Happy All Saints Day! Or post Halloween candy hangover day. Or whatever. That month flew by, didn’t it? I can barely remember what happened. It’s all a blur.
Luckily, we’ve got this here blog thing with posts on it. And we can use that to refresh our collective memories. So let’s do that shall we? By taking a look at the most popular Silicon Florist stories from October 2010 as ranked by Web and RSS traffic. Read More
[HTML4]Remember that whole Bac’n thing? That Portland startup that sold bacon on the Internet? Did you know that the entire project—concept to launch—only took 21 days? What the…? How the heck do you build a successful startup in three weeks? Furthermore, is this entire post going to be written in the form of questions?
Did you know that it’s the Community Leadership Summit here in town this weekend? What’s that, you ask? It’s a gathering of community managers discussing how best to use the Web to interact with and manage their groups.
And as such, there will be a lot of community management dignitaries in town. Some are even arriving early. And one of those digerati, Jono Bacon the Ubuntu community manager, will be here early enough to attend Beer and Blog Portland, this week. Read More
[HTML2]One of the most surprising and successful startups of 2008 2009 (apparently I’m still struggling with that whole “new year” thing) had to be Bac’n. I can’t tell you how many times I heard founders Scott Kveton, Jason Glaspey, and Michael Richardson utter the phrase, “Yeah. We sell bacon. On the Internet.” And every time, they got a kind of weird scrunched-up face look from the audience.
[Editor: Let me preface this by saying that I know, full well, that Kveton hates it when I do this. But I think it’s newsworthy. And I thought I should let you know. For that, I’m willing to incur his wrath.]
But it’s likely that far more of you know Kveton for one thing: bacon. Or perhaps more appropriately Bac’n.
And now, what began as side project—albeit a passionate one—has drawn Kveton into the world of consulting as a full-time gig.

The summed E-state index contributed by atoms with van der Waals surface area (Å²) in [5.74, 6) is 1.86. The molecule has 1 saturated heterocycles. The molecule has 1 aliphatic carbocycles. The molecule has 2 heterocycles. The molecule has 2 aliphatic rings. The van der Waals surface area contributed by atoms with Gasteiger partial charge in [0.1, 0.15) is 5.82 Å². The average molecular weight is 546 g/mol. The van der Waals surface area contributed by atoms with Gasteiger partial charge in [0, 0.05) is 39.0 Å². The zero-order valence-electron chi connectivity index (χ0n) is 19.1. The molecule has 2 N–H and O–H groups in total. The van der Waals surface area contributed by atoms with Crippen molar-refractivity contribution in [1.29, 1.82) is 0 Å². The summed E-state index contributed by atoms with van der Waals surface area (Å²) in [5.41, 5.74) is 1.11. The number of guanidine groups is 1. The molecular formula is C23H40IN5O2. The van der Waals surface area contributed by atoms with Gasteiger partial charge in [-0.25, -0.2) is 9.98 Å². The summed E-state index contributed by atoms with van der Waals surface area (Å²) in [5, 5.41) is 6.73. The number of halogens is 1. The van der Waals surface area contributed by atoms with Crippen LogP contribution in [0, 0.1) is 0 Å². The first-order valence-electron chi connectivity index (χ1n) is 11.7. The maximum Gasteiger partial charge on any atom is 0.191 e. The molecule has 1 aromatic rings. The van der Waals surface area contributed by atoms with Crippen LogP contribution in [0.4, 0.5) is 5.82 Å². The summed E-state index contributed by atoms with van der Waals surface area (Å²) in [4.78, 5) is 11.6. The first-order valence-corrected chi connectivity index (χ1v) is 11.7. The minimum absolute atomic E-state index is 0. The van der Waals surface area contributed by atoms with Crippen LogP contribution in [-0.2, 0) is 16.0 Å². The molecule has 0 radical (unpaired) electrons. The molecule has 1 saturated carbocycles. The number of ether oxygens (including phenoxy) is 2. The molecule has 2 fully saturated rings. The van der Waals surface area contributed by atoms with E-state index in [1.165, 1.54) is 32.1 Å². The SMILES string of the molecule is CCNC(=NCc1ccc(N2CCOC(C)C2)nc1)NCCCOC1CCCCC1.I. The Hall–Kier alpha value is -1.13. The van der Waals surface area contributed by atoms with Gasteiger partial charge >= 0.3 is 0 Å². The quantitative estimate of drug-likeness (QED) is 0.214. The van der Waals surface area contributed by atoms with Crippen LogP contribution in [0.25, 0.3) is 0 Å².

But it’s more than just his passion for that wonderful magical meat animal. It’s truly a desire to help organizations understand how to better use technology and community to achieve business worthy ends—regardless of their particular focus.
It’s really hard to explain but selling bacon is honestly one of the most interesting/fun things I’ve ever done. Its not just technology-for-the-sake-of-technology. Jason, Michael and I created something out of nothing using off-the-shelf tools to make a solution that delivers real things to real people. And we did it all in less than a month.
Long story short, Kveton is taking the opportunity to do something he loves—and to make it a viable business. And given that that is something with which many of us struggle, I personally couldn’t be happier seeing him take this chance.
I know Portland will gain from this move. And I’m already seeing some local startups beginning to take advantage of his talent and guidance.
Reid Beels has transformed Twitter searching into an art form—matching Twitter search results with thoughtful Web design that allows users to easily keep track of certain topics or hashtags in an aesthetically pleasing setting.
But Reid couldn’t keep all this to himself, so now he’s open sourced those files as TweetScope, allowing anyone with a few Ruby chops to pick up the code and begin creating dynamic pages of Twitter search results themselves: